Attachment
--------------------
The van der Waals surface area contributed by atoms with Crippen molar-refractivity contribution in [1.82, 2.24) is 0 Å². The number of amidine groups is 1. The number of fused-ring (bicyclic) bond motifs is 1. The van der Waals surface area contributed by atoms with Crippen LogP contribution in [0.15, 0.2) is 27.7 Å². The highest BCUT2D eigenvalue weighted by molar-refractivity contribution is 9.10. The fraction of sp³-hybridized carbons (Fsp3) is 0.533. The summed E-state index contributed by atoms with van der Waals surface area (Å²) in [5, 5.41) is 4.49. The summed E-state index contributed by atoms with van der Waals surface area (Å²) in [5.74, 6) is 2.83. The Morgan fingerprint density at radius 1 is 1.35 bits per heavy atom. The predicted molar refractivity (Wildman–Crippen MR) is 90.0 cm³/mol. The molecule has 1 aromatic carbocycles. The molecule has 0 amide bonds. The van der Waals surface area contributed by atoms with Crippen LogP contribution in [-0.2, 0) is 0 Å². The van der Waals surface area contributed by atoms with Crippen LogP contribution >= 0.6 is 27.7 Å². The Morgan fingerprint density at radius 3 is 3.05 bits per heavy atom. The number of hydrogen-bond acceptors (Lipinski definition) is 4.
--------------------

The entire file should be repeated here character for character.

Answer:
The van der Waals surface area contributed by atoms with Crippen molar-refractivity contribution in [1.82, 2.24) is 0 Å². The number of amidine groups is 1. The number of fused-ring (bicyclic) bond motifs is 1. The van der Waals surface area contributed by atoms with Crippen LogP contribution in [0.15, 0.2) is 27.7 Å². The highest BCUT2D eigenvalue weighted by molar-refractivity contribution is 9.10. The fraction of sp³-hybridized carbons (Fsp3) is 0.533. The summed E-state index contributed by atoms with van der Waals surface area (Å²) in [5, 5.41) is 4.49. The summed E-state index contributed by atoms with van der Waals surface area (Å²) in [5.74, 6) is 2.83. The Morgan fingerprint density at radius 1 is 1.35 bits per heavy atom. The predicted molar refractivity (Wildman–Crippen MR) is 90.0 cm³/mol. The molecule has 1 aromatic carbocycles. The molecule has 0 amide bonds. The van der Waals surface area contributed by atoms with Crippen LogP contribution in [-0.2, 0) is 0 Å². The van der Waals surface area contributed by atoms with Crippen LogP contribution >= 0.6 is 27.7 Å². The Morgan fingerprint density at radius 3 is 3.05 bits per heavy atom. The number of hydrogen-bond acceptors (Lipinski definition) is 4.